Yes, rather than primarily condemning cohabitation or civil marriage as inadequate or incomplete, the document actually speaks of their "positive aspects", and imagines the Church as "the house of the Father, with doors always wide open […] where there is a place for everyone, with all their problems"(III.37). 

Whatever the couple's situation, they are "to be dealt with in a constructive manner, seeking to transform them into opportunities to walk towards the fullness of marriage and the family in the light of the Gospel. They need to be welcomed and accompanied with patience and delicacy." (III.39)

Welcome - that seems to be the key insight of the document. We start not as teachers lecturing people how to be Catholic (though of course all of that is still considered essential, too), but as hosts welcoming them as they are.

So in dealing with families dealing with separation or divorce, the Synod fathers call for "the art of accompaniment, which teaches us to remove our sandals before the sacred ground of the other (cf. Es 3,5)." (III.41) "What needs to be respected above all is the suffering of those who have endured separation and divorce unjustly." (III.42) And their children "must not become an 'object' to be fought over."

Perhaps most stunning is a brief section entitled "Welcoming homosexual persons":
Homosexuals have gifts and qualities to offer to the Christian community: are we capable of welcoming these people, guaranteeing to them a fraternal space in our communities? Often they wish to encounter a Church that offers them a welcoming home. Are our communities capable of providing that, accepting and valuing their sexual orientation, without compromising Catholic doctrine on the family and matrimony? (III.50, emphasis mine)
...Without denying the moral problems connected to homosexual unions it has to be noted that there are cases in which mutual aid to the point of sacrifice constitutes a precious support in the life of the partners. Furthermore, the Church pays special attention to the children who live with couples of the same sex, emphasizing that the needs and rights of the little ones must always be given priority. (III.52, emphasis mine)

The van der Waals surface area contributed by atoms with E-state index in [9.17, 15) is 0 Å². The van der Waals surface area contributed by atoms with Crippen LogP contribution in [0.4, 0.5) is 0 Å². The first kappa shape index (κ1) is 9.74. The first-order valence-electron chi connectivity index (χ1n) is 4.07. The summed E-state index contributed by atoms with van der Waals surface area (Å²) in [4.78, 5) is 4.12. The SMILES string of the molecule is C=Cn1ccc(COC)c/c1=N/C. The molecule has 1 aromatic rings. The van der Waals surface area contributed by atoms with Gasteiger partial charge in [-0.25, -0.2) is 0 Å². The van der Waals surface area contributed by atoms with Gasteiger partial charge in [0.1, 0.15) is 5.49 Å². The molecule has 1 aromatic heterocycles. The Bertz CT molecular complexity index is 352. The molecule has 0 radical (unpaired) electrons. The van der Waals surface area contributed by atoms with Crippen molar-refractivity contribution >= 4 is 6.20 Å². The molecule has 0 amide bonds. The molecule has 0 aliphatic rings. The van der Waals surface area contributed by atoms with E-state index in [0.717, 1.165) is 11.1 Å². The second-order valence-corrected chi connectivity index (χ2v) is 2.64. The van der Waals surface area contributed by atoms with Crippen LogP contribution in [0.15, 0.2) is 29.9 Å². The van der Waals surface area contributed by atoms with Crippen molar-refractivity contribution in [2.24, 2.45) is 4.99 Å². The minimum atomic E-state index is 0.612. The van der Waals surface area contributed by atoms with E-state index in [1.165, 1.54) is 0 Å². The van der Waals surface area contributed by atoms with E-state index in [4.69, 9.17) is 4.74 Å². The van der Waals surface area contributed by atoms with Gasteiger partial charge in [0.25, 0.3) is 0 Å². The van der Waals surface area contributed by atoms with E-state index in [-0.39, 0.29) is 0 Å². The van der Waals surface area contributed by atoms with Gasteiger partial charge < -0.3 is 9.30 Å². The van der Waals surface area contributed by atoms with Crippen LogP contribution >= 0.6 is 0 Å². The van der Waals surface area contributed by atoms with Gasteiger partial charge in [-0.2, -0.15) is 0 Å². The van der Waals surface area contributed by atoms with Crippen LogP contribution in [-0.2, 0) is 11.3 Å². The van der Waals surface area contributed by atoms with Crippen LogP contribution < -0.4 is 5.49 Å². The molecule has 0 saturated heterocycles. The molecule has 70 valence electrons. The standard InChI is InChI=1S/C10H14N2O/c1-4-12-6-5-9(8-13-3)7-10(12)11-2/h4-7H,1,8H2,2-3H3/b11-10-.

Not only does the Church here indicate, as Pope Francis famously said, "Who am I to judge?"; it considers them as brothers and sisters. Gay men and women have gifts to offer the Church; their orientation is to be valued and accepted; and while gay marriage "cannot be considered on the same footing as matrimony between man and woman", still the Synod Fathers seem to acknowledge that it can be a blessing to those involved.

Even in some of its more traditional sections, such as its enumeration of the issues that adversely affect family, the document speaks with a striking pastoral care:
The most difficult test for families in our time is often solitude, which destroys and gives rise to a general sensation of impotence in relation to the socio-economic situation that often ends up crushing them. This is due to growing precariousness in the workplace that is often experienced as a nightmare, or due to heavy taxation that certainly does not encourage young people to marriage. (I.6)
Or in Part II, in discussing those whose marriages have failed or who are struggling, consider this amazing passage:   
Imitating Jesus’ merciful gaze, the Church must accompany her most fragile sons and daughters, marked by wounded and lost love, with attention and care, restoring trust and hope to them like the light of a beacon in a port, or a torch carried among the people to light the way for those who are lost or find themselves in the midst of the storm. (II.23)
What the Church needs to offer in the midst of the challenges people face, say the Synod Fathers, is first and foremost "a meaningful word of hope."And not just hope, but acceptance and mercy: "the doctrine of the faith, the basic content of which should be made increasingly better known, [must] be proposed alongside with mercy."

There's still another week of conversation to be had; and even among the Synod fathers themselves there is question about the document, with some worrying that its emphasis on gradualness-- that is, that people's journey into full communion with the teaching of the Church is often gradual and its intermediate steps should be appreciated as such, rather than looked down upon as incomplete--may cause confusion.

And even in the document there's acknowledgment that on some issues -- such as whether Catholics remarried outside the Church should be able to receive Communion-- there's clear differences of opinion and more discussion and education needed.* 

*It's hard to appreciate why this remains such a clear stumbling block for so many, when the reality and vicissitudes of divorce and remarriage are so well known to so many today. But still, the bishops' approach is eminently pastoral, laying out respectfully some different points of view and the issues within each.

Still, it's hard to overstate what's been written here. Much like Vatican II, the document speaks with a care and a spirit that well captures the kindness and acceptance we believe are always waiting for us from God, and that we hope marriage can be all about. 

It's definitely been an interesting week!